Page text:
It was very good--my first time making homemade eggnog. But I probably would put in less liquor next time. It knocked me off my feet!

Best Eggnog

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Eggnog is the holiday tipple par excellence, and an excuse to dip into tradition, with a rich and comforting potion that’s been made for centuries. This recipe is the classic, spiked with enough bourbon, Cognac, and rum to make you think about designating a driver before making the first toast. Note that for the flavors to meld, age the eggnog in the refrigerator for at least 1 week.

If you want to bottle the eggnog (before the whipped egg whites and cream are stirred in), follow the step-by-step guide in our story about bottling soda pop. Unlike the soda recipes, though, eggnog does not ferment (so there’s no danger of explosion) it just ages under refrigeration. The actual bottling process is the same.

Safety note: Before you begin, read Is it safe to use raw eggs in eggnog?

Get more great eggnog recipes (including ways to use the leftovers), and see our Ultimate Guide to Christmas for more.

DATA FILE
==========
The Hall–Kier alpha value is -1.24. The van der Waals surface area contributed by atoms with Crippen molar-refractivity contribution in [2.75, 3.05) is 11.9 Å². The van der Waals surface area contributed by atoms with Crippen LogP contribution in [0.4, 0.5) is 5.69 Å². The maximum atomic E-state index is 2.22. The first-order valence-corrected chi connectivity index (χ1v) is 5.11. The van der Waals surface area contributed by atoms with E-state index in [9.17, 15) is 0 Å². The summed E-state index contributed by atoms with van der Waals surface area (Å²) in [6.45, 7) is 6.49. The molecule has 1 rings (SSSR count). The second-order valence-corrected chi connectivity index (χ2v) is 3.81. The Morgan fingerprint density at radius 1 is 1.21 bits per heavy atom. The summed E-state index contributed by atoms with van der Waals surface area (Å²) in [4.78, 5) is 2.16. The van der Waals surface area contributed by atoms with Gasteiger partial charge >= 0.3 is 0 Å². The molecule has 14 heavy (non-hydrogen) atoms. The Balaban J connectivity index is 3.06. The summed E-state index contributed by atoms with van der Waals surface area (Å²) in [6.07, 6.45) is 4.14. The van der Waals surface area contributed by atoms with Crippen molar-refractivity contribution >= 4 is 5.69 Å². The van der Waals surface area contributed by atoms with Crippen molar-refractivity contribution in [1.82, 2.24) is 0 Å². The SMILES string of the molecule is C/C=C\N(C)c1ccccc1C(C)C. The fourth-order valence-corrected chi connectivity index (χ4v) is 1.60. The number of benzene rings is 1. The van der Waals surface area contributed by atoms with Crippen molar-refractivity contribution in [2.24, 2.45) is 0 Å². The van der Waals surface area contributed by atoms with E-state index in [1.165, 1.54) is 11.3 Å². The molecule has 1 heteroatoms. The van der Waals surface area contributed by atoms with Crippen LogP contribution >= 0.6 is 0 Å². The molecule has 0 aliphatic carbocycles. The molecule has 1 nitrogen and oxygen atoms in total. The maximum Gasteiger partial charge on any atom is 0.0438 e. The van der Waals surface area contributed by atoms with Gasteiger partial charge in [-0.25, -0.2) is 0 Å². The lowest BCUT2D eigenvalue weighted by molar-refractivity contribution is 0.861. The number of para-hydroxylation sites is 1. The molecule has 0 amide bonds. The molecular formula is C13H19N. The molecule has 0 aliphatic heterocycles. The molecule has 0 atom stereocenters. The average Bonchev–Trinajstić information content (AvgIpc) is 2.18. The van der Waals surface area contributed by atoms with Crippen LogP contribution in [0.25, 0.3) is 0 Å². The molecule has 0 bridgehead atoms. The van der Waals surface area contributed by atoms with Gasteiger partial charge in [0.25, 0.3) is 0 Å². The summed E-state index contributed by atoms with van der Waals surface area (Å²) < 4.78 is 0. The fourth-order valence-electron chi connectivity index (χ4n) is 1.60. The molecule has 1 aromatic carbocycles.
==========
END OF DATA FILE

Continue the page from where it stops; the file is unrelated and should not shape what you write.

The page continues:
In an episode of The Morgenthaler Method, Jeffrey Morgenthaler shares his popular blender eggnog recipe from Clyde Common in Portland, Oregon.

What to buy

1-Gallon Glass Jars with Airtight Plastic Lids, 2 for $20.25 on Amazon

These large, dishwasher-safe glass jars are perfect for storing eggnog, kombucha, iced tea, and all sorts of other homemade drinks (not to mention pickles, sauerkraut, kimchi, and dry good like beans, rice, and pasta).

42 Sweet Eggnog Dessert Recipes to Eat Under the Tree

Trade in your eggnog drink for one of these desserts instead.

'Tis the season for all of your favorite holiday flavors! Gingerbread and candy cane might dominate store aisles, but we're partial to putting eggnog into as many recipes as we can. Though the cold drink is best known for, well, drinking, it's actually an ingredient you can add to many desserts to give them a kick of Christmas flavor. Christmas cakes are all the more sweeter with eggnog added in, mornings get brighter when eggnog French toast is on the menu, and nights by the Christmas tree feel a little more cozy with a plate of eggnog cookies to nosh on. The bottom line? When it comes to the holidays, you should absolutely put all your eggnog in one basket. (Sorry, we had to.) Merry Christmas!

There's something about bite-sized desserts that just taste better (in our opinion), and these eggnog-infused cheesecakes are small enough to give you a sweet jolt without making you feel too full.